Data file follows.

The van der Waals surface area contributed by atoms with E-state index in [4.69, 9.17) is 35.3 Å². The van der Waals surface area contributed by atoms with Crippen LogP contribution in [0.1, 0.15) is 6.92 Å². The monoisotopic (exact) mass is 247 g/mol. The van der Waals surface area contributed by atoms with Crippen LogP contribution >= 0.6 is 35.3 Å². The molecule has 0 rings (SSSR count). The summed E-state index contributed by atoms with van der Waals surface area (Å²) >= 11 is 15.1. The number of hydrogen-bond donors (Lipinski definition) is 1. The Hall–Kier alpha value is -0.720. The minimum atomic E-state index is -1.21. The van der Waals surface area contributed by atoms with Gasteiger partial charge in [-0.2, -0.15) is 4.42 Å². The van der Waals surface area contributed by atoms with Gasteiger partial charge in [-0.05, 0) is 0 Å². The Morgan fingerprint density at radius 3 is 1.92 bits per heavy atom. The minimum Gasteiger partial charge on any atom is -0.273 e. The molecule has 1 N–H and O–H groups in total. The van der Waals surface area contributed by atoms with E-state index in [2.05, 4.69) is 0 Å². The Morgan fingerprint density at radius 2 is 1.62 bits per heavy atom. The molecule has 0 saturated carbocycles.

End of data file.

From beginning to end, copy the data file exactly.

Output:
The van der Waals surface area contributed by atoms with E-state index in [4.69, 9.17) is 35.3 Å². The van der Waals surface area contributed by atoms with Crippen LogP contribution in [0.1, 0.15) is 6.92 Å². The monoisotopic (exact) mass is 247 g/mol. The van der Waals surface area contributed by atoms with Crippen LogP contribution >= 0.6 is 35.3 Å². The molecule has 0 rings (SSSR count). The summed E-state index contributed by atoms with van der Waals surface area (Å²) >= 11 is 15.1. The number of hydrogen-bond donors (Lipinski definition) is 1. The Hall–Kier alpha value is -0.720. The minimum atomic E-state index is -1.21. The van der Waals surface area contributed by atoms with Gasteiger partial charge in [-0.2, -0.15) is 4.42 Å². The van der Waals surface area contributed by atoms with Gasteiger partial charge in [-0.05, 0) is 0 Å². The Morgan fingerprint density at radius 3 is 1.92 bits per heavy atom. The minimum Gasteiger partial charge on any atom is -0.273 e. The molecule has 1 N–H and O–H groups in total. The van der Waals surface area contributed by atoms with E-state index in [2.05, 4.69) is 0 Å². The Morgan fingerprint density at radius 2 is 1.62 bits per heavy atom. The molecule has 0 saturated carbocycles.